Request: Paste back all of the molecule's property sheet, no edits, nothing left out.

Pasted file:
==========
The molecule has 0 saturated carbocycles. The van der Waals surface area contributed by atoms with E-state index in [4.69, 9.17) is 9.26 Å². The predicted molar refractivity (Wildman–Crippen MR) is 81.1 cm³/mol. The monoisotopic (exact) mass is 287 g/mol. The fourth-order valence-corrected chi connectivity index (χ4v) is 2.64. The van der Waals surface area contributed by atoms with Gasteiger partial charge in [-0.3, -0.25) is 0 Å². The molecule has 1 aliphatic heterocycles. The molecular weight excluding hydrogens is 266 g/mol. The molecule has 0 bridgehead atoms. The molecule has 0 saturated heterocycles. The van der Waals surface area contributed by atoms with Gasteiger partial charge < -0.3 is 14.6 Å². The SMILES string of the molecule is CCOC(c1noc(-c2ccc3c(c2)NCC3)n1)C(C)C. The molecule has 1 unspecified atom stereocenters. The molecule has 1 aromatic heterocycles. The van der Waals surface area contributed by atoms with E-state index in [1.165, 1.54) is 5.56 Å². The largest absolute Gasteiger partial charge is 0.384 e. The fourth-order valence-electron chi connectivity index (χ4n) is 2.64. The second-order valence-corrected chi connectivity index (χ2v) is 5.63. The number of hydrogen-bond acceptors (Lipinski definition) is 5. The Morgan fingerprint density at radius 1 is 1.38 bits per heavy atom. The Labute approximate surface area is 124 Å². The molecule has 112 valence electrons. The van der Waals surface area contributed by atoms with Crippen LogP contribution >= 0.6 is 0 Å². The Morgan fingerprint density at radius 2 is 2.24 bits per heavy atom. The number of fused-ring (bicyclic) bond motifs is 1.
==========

The molecule has 0 saturated carbocycles. The van der Waals surface area contributed by atoms with E-state index in [4.69, 9.17) is 9.26 Å². The predicted molar refractivity (Wildman–Crippen MR) is 81.1 cm³/mol. The monoisotopic (exact) mass is 287 g/mol. The fourth-order valence-corrected chi connectivity index (χ4v) is 2.64. The van der Waals surface area contributed by atoms with Gasteiger partial charge in [-0.3, -0.25) is 0 Å². The molecule has 1 aliphatic heterocycles. The molecular weight excluding hydrogens is 266 g/mol. The molecule has 0 bridgehead atoms. The molecule has 0 saturated heterocycles. The van der Waals surface area contributed by atoms with Gasteiger partial charge < -0.3 is 14.6 Å². The SMILES string of the molecule is CCOC(c1noc(-c2ccc3c(c2)NCC3)n1)C(C)C. The molecule has 1 unspecified atom stereocenters. The molecule has 1 aromatic heterocycles. The van der Waals surface area contributed by atoms with E-state index in [1.165, 1.54) is 5.56 Å². The largest absolute Gasteiger partial charge is 0.384 e. The fourth-order valence-electron chi connectivity index (χ4n) is 2.64. The second-order valence-corrected chi connectivity index (χ2v) is 5.63. The number of hydrogen-bond acceptors (Lipinski definition) is 5. The Morgan fingerprint density at radius 1 is 1.38 bits per heavy atom. The Labute approximate surface area is 124 Å². The molecule has 112 valence electrons. The van der Waals surface area contributed by atoms with Crippen LogP contribution >= 0.6 is 0 Å². The Morgan fingerprint density at radius 2 is 2.24 bits per heavy atom. The number of fused-ring (bicyclic) bond motifs is 1.